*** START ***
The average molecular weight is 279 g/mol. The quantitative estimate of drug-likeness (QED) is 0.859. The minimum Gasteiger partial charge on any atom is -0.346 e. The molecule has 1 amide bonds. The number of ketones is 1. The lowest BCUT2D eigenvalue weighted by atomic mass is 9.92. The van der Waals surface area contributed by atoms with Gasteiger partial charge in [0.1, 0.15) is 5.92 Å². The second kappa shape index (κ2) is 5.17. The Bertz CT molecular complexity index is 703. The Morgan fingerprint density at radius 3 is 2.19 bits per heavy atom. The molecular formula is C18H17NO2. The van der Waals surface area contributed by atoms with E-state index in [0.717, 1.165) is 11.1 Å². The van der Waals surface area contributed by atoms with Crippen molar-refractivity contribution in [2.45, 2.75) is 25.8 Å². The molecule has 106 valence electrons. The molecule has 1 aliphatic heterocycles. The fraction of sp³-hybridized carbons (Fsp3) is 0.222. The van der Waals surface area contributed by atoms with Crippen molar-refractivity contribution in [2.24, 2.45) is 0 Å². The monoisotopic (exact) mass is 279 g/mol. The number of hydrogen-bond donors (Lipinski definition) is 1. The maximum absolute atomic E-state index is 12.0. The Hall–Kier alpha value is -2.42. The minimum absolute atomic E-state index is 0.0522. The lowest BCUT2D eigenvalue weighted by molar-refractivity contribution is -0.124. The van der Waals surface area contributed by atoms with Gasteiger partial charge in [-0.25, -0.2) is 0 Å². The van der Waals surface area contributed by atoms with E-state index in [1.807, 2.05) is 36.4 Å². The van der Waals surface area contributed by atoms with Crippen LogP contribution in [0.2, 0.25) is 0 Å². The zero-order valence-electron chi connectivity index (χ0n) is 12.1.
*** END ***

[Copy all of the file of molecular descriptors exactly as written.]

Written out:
The average molecular weight is 279 g/mol. The quantitative estimate of drug-likeness (QED) is 0.859. The minimum Gasteiger partial charge on any atom is -0.346 e. The molecule has 1 amide bonds. The number of ketones is 1. The lowest BCUT2D eigenvalue weighted by atomic mass is 9.92. The van der Waals surface area contributed by atoms with Gasteiger partial charge in [0.1, 0.15) is 5.92 Å². The second kappa shape index (κ2) is 5.17. The Bertz CT molecular complexity index is 703. The Morgan fingerprint density at radius 3 is 2.19 bits per heavy atom. The molecular formula is C18H17NO2. The van der Waals surface area contributed by atoms with E-state index in [0.717, 1.165) is 11.1 Å². The van der Waals surface area contributed by atoms with Crippen molar-refractivity contribution in [2.45, 2.75) is 25.8 Å². The molecule has 106 valence electrons. The molecule has 1 aliphatic heterocycles. The fraction of sp³-hybridized carbons (Fsp3) is 0.222. The van der Waals surface area contributed by atoms with Crippen molar-refractivity contribution in [2.24, 2.45) is 0 Å². The monoisotopic (exact) mass is 279 g/mol. The number of hydrogen-bond donors (Lipinski definition) is 1. The maximum absolute atomic E-state index is 12.0. The Hall–Kier alpha value is -2.42. The minimum absolute atomic E-state index is 0.0522. The lowest BCUT2D eigenvalue weighted by molar-refractivity contribution is -0.124. The van der Waals surface area contributed by atoms with Gasteiger partial charge in [-0.25, -0.2) is 0 Å². The van der Waals surface area contributed by atoms with E-state index in [1.807, 2.05) is 36.4 Å². The van der Waals surface area contributed by atoms with Crippen LogP contribution in [0.2, 0.25) is 0 Å². The zero-order valence-electron chi connectivity index (χ0n) is 12.1.